Five museums have been selected as finalists for Art Fund Museum of the Year 2017 including two art galleries – the Tate Modern in London and the Hepworth Wakefield.

The other nominees are: The Lapworth Museum of Geology, Birmingham, the National Heritage Centre for Horseracing & Sporting Art, Newmarket, and Sir John Soane’s Museum, London.

The winning museum, which will be announced at a ceremony at the British Museum on Wednesday 5 July 2017, will receive £100,000 in prize money. In addition, for the first time this year, the other shortlisted museums will each receive £10,000.

Stephen Deuchar CBE, director of Art Fund, said: “Each of these museums has had a remarkable year, reaching – in a range of ways – new heights in their efforts to serve and inspire their visitors.

“Whether unveiling new buildings, galleries, displays or public programmes, all the finalists have shown a real commitment to innovation and experimentation, offering fresh perspectives and new ways of seeing and understanding their collections.”

This year’s jury, chaired by Deuchar, comprises: sculptor Richard Deacon CBE; director of the British Museum Hartwig Fischer; former deputy mayor for culture and education at London’s City Hall, Munira Mirza; and radio DJ and television presenter Jo Whiley.

Art Fund has supported Museum of the Year since 2008. Its forerunner was the Prize for Museums and Galleries, administered by the Museum Prize Trust and sponsored by the Calouste Gulbenkian Foundation from 2003-2007.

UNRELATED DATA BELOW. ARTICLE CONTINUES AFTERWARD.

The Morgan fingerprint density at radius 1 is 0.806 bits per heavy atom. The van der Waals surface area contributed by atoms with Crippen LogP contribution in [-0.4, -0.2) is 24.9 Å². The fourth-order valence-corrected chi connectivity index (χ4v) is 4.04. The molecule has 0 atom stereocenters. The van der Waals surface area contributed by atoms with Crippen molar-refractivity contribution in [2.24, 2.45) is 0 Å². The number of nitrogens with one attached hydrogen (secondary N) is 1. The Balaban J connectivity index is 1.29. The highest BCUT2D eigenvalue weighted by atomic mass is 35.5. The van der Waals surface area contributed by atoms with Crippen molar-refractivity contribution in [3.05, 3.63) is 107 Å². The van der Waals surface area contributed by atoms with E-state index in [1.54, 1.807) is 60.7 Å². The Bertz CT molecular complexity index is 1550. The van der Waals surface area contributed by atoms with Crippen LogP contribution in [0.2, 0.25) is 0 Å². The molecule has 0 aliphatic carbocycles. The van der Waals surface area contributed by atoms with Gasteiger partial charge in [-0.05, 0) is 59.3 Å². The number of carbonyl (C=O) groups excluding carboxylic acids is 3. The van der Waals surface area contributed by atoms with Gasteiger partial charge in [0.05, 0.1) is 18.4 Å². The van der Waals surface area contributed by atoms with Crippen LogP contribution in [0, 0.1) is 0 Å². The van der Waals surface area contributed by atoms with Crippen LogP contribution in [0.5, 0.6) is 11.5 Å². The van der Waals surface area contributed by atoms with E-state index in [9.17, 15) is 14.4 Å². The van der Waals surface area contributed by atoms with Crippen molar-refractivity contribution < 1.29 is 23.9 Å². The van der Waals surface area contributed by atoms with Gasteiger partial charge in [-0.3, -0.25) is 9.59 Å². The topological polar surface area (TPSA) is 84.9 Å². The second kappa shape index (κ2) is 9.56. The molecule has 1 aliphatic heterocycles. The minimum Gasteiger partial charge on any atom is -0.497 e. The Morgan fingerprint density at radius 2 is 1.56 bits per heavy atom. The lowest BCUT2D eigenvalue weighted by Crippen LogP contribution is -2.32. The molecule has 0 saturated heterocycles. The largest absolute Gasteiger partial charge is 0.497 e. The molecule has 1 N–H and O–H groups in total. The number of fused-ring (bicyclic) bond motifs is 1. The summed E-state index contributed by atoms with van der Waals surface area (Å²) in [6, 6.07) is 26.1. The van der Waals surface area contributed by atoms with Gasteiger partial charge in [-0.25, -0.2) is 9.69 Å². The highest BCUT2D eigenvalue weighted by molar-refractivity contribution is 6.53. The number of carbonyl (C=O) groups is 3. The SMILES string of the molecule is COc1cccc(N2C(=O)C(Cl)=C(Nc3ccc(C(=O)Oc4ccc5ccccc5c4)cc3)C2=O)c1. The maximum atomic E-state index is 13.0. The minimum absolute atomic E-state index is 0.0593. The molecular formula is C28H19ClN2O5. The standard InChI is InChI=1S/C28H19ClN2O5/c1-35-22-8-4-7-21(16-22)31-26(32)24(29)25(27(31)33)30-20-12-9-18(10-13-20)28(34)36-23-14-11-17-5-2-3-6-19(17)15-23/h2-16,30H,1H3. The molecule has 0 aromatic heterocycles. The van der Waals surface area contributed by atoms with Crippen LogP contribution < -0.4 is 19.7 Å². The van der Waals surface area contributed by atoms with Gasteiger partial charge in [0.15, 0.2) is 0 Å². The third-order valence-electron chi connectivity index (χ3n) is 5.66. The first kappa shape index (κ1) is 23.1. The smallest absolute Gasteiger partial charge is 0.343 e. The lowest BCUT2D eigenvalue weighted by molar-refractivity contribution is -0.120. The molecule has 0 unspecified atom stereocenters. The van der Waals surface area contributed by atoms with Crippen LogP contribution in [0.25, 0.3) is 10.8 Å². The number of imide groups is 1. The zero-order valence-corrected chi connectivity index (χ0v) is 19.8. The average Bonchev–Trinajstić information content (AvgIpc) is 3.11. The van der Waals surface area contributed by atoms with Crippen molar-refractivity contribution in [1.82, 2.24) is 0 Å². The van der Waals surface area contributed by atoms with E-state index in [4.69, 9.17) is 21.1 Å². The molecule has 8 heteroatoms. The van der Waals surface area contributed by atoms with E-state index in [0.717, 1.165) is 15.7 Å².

Winners over the past six years include the V&A (2016), Whitworth Gallery (2015), Yorkshire Sculpture Park (2014), William Morris Gallery (2013), Royal Albert Memorial Museum (2012) and the British Museum (2011).

1. Tate Modern. Photo: Marc Atkins / Art Fund 2017, copyright Marc Atkins; Courtesy: Art Fund
2. Hepworth Wakefield. Photo: Marc Atkins / Art Fund 2017, copyright Marc Atkins; Courtesy: Art Fund

More on

Thomson and Craighead. Courtesy: the artists and Look Again festival, Aberdeen

A Q&A with… Thomson & Craighead, video and internet artists


Bern O’Donoghue, Dead Reckoning, Who Are We? project, March 2017, Tate Exchange, Tate Modern. Photo: Richard Williams; Courtesy: Bern O’Donoghue

Artists and refugees: “I do not want to look back and see that I’ve done nothing to help”


Sean Puleston, We Are Here, Locws International, Swansea High Street

Scene Report: Swansea – Playfulness, partnerships, and artist interventions